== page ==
As recited above, plaintiff bears the burden of proof in establishing she cannot perform any past relevant work at step four. Yuckert, 482 U.S. at 141. However, "the ALJ still has a duty to make the requisite factual findings to support his conclusion." Pinto v. Massanari, 249 F.3d 840 (9th Cir. 2001) (citing Social Security Ruling ("SSR") 82-62 available at 1982 WL 31386, *3 ("[W]hether the claimant retains the functional capacity to perform past work... must be developed and explained fully in the disability decision.")). Further, in establishing whether a plaintiff can perform past relevant work, the ALJ cannot rely upon VE testimony that is inconsistent with the DOT unless the record contains "persuasive evidence to support the deviation." Johnson v. Shalala, 60 F.3d 1428, 1435 (9th Cir.1995); see also SSR 00-4p available at 2000 WL 1899704, *2-3.

At step four, the ALJ found plaintiff did not qualify as disabled under the Act because she could perform her past relevant work of "customer service representative, which the ALJ indicated was a sedentary, semi-skilled SVP-4 job. (Tr. 64-65.) The ALJ's finding was derived from the VE, who, at the hearing, stated:

[Plaintiff] also testified today to a position she mentioned working... at a call center, and that would fit into the DOT's description of customer service rep [ resentative ] which is sedentary work and semi-skilled with an SVP 4.

(Tr. 34, 64-65 (emphasis added).) Later in the proceeding, the VE affirmed that considering plaintiff's RFC, she could still perform her past work in a "customer service call center" with an SVP 4. (Tr. 37.) Additionally, the VE indicated her testimony was consistent with the DOT. Id. During the hearing, neither the ALJ nor the VE mentioned a DOT code for "customer service call center" or "customer service representative, " and the ALJ, in his decision, found plaintiff could perform the occupation of customer service representative. (Tr. 33-39, 65.) However, as plaintiff explains, and defendant concedes, there are no customer service representative positions listed in the DOT with a SVP of less than 5. Pl.'s Opening Br. 3-4; Def.'s Br. 5. Thus, the VE's testimony diverged from the DOT, and as no explanation for the divergence was offered, the finding is invalid. Johnson, 60 F.3d at 1435.

Defendant argues that although the ALJ identified the wrong job title in his decision, he nonetheless appropriately found plaintiff could perform her past relevant work. Def.'s Br. 5-6. Defendant submits that considering plaintiff's description of her job duties, plaintiff's prior call center work is consistent with the DOT job of "order clerk, " a sedentary job with SVP 4, which plaintiff's RFC would allow her to perform. Id. Thus, argues defendant, the ALJ did not err in finding plaintiff could perform her past relevant work, despite the fact the position actually identified by the ALJ in his decision-customer service representative-does not, by defendant's own admission, resemble plaintiff's past work.[1] Def.'s Br. 5, 6; (Tr. 65).

Defendant's argument lacks merit. This Court may "review only the reasons provided by the ALJ in the disability determination and may not affirm the ALJ on a ground upon which he did not rely." Garrison v. Colvin, 759 F.3d 995, 1010 (9th Cir.2014) (citing Connett v. Barnhart, 340 F.3d 871, 874 (9th Cir.2004)). The Court is unable to locate any reference to the position of "order clerk" in the record, and it is certainly absent from the ALJ's decision, including the discussion of plaintiff's past relevant work. (Tr. 64-65.) Accordingly, the Court cannot do as defendant requests and find that (1) the ALJ and VE used the term "customer service representative" incorrectly during the hearing, and that they intended to use the title "order clerk;" (2) plaintiff's past relevant work as a call center worker is analogous to the DOT's "order clerk" position; (3) plaintiff's RFC allows her to perform the job of "order clerk" on a full-time basis; and (4) therefore, any error was harmless and plaintiff is not disabled. These are fact-finding issues the ALJ must resolve, likely with the assistance of a VE. Lingenfelter v. Astrue, 504 F.3d 1028, 1044 (9th Cir.2007) (citing INS v. Ventura, 547 U.S. 12, 16 (2002) ("A court of appeals is not generally empowered to conduct de novo inquiry into the matter being reviewed and to reach its own conclusions based on such an inquiry.") (internal quotation omitted)).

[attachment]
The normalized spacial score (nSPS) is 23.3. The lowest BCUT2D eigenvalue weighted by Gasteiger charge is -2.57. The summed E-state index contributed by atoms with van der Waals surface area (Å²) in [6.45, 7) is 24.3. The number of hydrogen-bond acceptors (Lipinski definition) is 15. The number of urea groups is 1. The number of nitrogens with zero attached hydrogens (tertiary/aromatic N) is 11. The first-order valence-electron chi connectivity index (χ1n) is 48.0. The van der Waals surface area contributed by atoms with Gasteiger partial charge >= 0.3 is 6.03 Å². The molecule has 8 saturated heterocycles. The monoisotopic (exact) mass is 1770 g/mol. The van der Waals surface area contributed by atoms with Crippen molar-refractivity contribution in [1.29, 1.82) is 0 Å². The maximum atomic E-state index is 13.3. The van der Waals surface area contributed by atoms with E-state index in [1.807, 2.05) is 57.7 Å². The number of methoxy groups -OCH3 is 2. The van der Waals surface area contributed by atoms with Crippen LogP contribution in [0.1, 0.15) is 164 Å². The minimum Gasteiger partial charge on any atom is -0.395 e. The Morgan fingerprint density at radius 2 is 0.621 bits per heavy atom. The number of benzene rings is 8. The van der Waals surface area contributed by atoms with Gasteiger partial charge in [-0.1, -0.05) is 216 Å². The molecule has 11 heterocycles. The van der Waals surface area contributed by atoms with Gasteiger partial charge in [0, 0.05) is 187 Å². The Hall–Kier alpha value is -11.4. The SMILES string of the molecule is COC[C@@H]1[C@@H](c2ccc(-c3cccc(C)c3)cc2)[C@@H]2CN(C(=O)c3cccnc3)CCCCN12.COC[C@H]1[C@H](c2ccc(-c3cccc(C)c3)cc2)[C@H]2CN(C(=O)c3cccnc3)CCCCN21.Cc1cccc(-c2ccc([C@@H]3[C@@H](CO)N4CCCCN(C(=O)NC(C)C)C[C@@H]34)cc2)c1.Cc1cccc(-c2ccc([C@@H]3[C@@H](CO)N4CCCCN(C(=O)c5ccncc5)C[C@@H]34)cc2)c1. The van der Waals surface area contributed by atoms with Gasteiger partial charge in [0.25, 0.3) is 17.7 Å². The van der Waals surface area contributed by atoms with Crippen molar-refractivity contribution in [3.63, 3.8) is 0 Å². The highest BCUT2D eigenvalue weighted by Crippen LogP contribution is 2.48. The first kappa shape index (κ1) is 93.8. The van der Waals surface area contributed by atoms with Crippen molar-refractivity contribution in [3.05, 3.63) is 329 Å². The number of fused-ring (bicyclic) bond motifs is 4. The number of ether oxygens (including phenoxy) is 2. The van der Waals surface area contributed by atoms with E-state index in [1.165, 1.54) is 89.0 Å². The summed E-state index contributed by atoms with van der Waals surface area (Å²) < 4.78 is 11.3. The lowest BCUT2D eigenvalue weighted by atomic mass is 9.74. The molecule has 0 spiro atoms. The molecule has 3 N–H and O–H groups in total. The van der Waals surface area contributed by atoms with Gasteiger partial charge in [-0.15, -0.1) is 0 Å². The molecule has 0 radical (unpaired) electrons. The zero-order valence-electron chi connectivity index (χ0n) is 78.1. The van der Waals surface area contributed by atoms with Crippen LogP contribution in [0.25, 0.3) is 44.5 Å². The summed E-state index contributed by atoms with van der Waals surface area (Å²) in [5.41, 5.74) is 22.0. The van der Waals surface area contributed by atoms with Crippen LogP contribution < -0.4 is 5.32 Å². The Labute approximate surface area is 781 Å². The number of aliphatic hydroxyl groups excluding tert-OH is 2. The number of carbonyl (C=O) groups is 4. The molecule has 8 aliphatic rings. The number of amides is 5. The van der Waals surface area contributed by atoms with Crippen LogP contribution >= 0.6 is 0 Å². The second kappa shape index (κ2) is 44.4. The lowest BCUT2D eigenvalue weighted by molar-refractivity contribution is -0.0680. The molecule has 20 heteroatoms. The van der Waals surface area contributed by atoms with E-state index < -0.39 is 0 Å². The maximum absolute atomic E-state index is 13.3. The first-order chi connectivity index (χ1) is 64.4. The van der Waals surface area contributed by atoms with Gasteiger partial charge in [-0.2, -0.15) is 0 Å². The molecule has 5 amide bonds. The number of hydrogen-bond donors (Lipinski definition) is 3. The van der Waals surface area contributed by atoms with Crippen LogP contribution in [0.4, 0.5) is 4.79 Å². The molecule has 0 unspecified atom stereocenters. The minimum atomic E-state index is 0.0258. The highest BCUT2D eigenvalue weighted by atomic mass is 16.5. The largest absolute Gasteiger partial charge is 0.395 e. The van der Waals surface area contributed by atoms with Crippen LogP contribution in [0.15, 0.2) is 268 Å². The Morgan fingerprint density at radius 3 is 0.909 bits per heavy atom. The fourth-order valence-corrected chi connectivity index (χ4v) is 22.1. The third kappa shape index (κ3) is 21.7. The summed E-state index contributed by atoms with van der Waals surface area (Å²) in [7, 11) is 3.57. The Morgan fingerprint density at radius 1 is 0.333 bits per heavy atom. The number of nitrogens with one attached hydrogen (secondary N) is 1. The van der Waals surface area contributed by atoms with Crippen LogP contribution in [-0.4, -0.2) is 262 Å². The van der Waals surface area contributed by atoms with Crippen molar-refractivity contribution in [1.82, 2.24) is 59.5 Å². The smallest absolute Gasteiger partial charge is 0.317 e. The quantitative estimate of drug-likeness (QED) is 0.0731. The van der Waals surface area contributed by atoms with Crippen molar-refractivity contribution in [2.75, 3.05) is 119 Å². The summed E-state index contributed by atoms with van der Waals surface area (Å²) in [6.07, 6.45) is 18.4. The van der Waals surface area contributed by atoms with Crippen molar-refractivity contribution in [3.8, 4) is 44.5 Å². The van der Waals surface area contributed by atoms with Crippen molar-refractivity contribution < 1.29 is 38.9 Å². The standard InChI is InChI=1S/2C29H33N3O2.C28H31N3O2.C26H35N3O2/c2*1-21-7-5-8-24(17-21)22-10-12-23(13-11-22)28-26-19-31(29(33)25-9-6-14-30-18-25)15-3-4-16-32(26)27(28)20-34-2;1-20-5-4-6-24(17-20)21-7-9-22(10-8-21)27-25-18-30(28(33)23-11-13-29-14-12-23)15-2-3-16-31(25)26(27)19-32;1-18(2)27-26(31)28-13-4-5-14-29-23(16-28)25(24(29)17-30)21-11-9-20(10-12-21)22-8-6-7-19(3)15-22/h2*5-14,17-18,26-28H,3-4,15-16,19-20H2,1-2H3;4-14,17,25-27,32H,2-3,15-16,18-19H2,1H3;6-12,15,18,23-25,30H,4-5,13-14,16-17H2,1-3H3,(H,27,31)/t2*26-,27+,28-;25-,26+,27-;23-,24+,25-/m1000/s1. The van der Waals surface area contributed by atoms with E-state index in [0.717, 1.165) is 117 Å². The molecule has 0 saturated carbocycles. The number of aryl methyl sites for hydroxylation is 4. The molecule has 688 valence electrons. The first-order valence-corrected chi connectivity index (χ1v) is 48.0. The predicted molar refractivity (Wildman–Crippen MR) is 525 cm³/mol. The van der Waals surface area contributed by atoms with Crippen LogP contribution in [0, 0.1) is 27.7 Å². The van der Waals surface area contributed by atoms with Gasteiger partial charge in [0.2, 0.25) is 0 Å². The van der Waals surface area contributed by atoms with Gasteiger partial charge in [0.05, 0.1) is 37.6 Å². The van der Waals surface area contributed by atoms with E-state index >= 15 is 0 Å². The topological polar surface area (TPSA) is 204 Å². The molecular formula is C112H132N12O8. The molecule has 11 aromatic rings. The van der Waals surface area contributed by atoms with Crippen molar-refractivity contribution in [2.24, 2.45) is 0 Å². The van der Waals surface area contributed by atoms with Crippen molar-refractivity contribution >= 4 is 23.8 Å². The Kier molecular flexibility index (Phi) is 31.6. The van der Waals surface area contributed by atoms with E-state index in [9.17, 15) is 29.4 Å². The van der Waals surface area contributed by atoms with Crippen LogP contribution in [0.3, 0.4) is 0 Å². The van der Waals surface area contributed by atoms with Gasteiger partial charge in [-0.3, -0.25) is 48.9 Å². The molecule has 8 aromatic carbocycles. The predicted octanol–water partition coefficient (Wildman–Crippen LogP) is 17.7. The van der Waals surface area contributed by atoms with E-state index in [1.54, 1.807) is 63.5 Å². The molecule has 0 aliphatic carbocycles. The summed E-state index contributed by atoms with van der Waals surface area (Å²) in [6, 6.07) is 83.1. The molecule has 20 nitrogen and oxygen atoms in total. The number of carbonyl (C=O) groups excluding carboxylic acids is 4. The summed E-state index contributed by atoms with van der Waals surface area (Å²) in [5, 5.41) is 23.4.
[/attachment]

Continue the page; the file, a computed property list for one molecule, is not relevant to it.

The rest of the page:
Alternatively, defendant invokes the "invited-error" doctrine. Def.'s Br. 5. "Under the invited-error doctrine, an error that is caused by the actions of the complaining party will cause reversal only in the most exceptional situation." United States v. Schaff, 948 F.2d 501, 506 (9th Cir. 1991). Essentially, defendant maintains that during the hearing, the DOT code for plaintiff's customer service phone center representative position was not obtained from the VE because plaintiff's prior counsel stated, "I can run down the DOT's on these. I'm sure you've presented them accurately." (Tr. 38); Def.'s Br. 5. There are a number of problems with this argument. First, it is just as likely the DOT code was not mentioned because prior to plaintiff's counsel's comment, the ALJ stated, "Don't give me the DOT numbers yet." (Tr. 33.) Next, even if the DOT codes for the DOT's "customer service representative" jobs had been listed, none would have been appropriate work for plaintiff, as the codes all involve SVP 5 or greater. Supra; SSR 00-4p, *3 ("[S]emi-skilled work corresponds to an SVP of 3-4... in the DOT."). Finally, despite any alleged confusion during the hearing, the ALJ had the responsibility to fully develop the record, and the ultimate authority whether to find plaintiff could perform the job of "customer service representative" in composing his decision. Tonapetyan v. Halter, 242 F.3d 1144, 1150 (9th Cir.2001) (quoting Smolen v. Chater, 80 F.3d 1273, 1288 (9th Cir.1996) ("The ALJ in a social security case has an independent duty to fully and fairly develop the record and to assure that the claimant's interests are considered.") (internal quotations omitted)). For these reasons, defendant's argument fails and remand is necessary.

On remand, the ALJ should employ the assistance of a VE to reassess plaintiff's past relevant work and determine if her RFC allows her to perform it.

Conclusion

For the reasons stated above, the Commissioner's decision is REVERSED and this case is REMANDED for further proceedings.

IT IS SO ORDERED.